Click here for the story behind this prayer!

How about a translated replica of the "NO WHINING" sign Pope Francis posts on his office door?

A mug that truly honors Jolly Ole Saint Nick"I came to give presents to kids and punch heretics. And I just ran out of presents."

"Good Job" Cards For Parents With Young Kids At Mass (also good for grumpy people who don't like kids at Mass):

A subtle Prayer Necklace

[Fun?] Fact: St. Joan of Arc's First Communion ring, a gift from her parents, was kept by England after Joan was burned at the stake and only recently returned to France. This is a custom sterling silver replica!

A powerful spiritual warfare Prayer Magnet for your fridge: "Hail Mary, Full of Grace, Punch the Devil in the Face."

So a Caffeine Molecular Necklace isn't inherently Catholic, but it's cool.

Custom Morse Code Jewelry: send a secret message!

And finally... mail your gift with special packaging tape"Do Not Crush. Imaginary Friends Inside."

FOR YOUR CHANCE TO WIN a gift set of Catholic meme magnets 
(including Hail Mary Punch The DevilSt. Nick Runs Out Of PresentsSt. Michael, Kill It With Your Sword!and "Good Job" Mass Cards), 
just do two things: 

1.) Share this link on any social media platform, and

2.) Comment on the Sunrise Breaking Facebook post that you shared. 

I'll choose a random winner from the comment feed on Tuesday, November 7, 2017. 

DISCLAIMER: I didn't receive anything in exchange for this post. I just really love DoorNumber9's Etsy Shop, and I strongly believe the world needs more Geeky Catholic Stuff.

Wednesday, November 1, 2017

10 Ways Physician-Assisted Suicide Targets Women

This is an issue that stirs me up with resigned depression more than passionate advocacy. 

I'm not saying that like it's a good thing. What can I say that hasn't already been said? Healthcare that values profits over people is a problem. Failure to listen to women's voices in healthcare is a problem. Lack of care and respect for the sick and elderly among us is a problem. 

If I were navigating our nation's healthcare minefield with a terminal illness, I might opt for physician-assisted suicide as my best choice too.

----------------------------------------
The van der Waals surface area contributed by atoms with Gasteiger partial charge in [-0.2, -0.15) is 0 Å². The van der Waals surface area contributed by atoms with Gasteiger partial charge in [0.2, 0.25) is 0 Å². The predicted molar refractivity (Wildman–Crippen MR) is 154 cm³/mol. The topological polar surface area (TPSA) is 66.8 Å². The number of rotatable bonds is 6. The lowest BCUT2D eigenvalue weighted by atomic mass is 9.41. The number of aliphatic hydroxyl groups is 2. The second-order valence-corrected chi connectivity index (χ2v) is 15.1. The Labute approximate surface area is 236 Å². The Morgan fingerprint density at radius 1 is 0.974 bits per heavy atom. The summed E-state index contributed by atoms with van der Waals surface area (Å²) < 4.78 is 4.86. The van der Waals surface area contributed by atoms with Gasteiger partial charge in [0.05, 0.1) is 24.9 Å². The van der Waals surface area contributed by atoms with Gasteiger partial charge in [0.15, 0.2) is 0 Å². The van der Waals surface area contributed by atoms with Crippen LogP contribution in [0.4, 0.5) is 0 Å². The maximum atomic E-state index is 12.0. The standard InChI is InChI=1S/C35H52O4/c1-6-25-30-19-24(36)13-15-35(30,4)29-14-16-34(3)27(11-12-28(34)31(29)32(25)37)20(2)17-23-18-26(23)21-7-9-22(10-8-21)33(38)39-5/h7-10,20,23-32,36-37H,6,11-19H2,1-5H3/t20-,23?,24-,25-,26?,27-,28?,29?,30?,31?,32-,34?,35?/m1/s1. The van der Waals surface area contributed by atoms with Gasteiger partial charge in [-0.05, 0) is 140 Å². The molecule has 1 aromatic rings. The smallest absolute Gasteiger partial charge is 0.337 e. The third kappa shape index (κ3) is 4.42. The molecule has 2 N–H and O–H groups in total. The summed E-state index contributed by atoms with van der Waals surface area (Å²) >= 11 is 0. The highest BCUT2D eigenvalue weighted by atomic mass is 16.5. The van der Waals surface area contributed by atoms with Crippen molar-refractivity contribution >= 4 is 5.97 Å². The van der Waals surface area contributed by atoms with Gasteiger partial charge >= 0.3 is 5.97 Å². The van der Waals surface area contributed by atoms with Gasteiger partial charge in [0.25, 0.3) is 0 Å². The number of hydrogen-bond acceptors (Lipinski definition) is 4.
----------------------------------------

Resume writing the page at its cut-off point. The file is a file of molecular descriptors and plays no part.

We need to advocate for initiatives that give patients options and support: re-frame sickness as a natural part of life, better communicate palliative care and hospice options, mandate insurance companies cover medical treatment for any condition that's covered by physician-assisted suicide, build intergenerational communities, incorporate quality mental treatment into standard healthcare, better regulate nursing home and hospice standards, improve conditions for elderly in poverty, revise standards of feminine beauty to include aging and illness, properly frame self-sacrifice as a healthy virtue, not a death sentence, and challenge medical professionals to listen and respond to women's healthcare concerns. 

Without addressing these related issues of physician-assisted suicide, our society will unduly pressure those most sick among us, those with statistically less advocacy and fewer resources -- women in particular -- to accept expedited death as the only option in their most difficult hour.

Read the rest over at FemCatholic

Saturday, October 14, 2017

Epic: Camping With Kids

To be read in the meter of either Emily Dickinson 
or Gilligan's Island, depending on how classy you're feeling: 

Two hours in a car with kids
can quickly kill a soul,
so two days camping in the sand
was bound to take its toll.

We hadn't left the driveway yet.
"How long until the beach?"
And then each mile down the road:
"How long until the beach?"

Set up a giant cabin tent
for seven and a dog.
Hey wait, re-count! We're missing one:
The baby's in the bog.

Pass out more snacks and find the suits,
then hike out to the waves.
Quick grab the twins! They're wandering!
(Just one of many saves.)

And back to camp -- the tent's still there!
The wind put out the fire.
Quesadillas (thanks, propane!)
and s'mores with children's choir.

Sunset o'er adjacent swamp, 
silhouettes our line
of dripping suits and underwear: 
can't beat a view this fine. 

Tuck dirty kids in sleeping bags,
and gaze the Milky Way,
while prepping for an alligator
visit from the Bay.

"Hey where's the dog?" "He's over there."
"Is he asleep or dead?"
The next site over's smoking weed,
Guess we should go to bed.

The crickets chirp, the baby whines, 
Oomph, toddler on my face.
"The floor's too hard," "I have to pee," 
"I can't sleep in this place." 

"My tummy hurts," "My flashlight's gone,"
"My blanket makes a dome!" 
"I want to change my sleeping bag," 
"I miss my bed at home." 

It's five a.m. We're all awake. 
Our kids don't know "vacation."
They rotate through their potty chair.
We prep a breakfast station. 

Eggs and sausage, melted cheese,
their favorite, every week.
Until today, when they decide, 
to hem and haw and freak. 

And so the dog (who isn't dead)
enjoys their untouched food.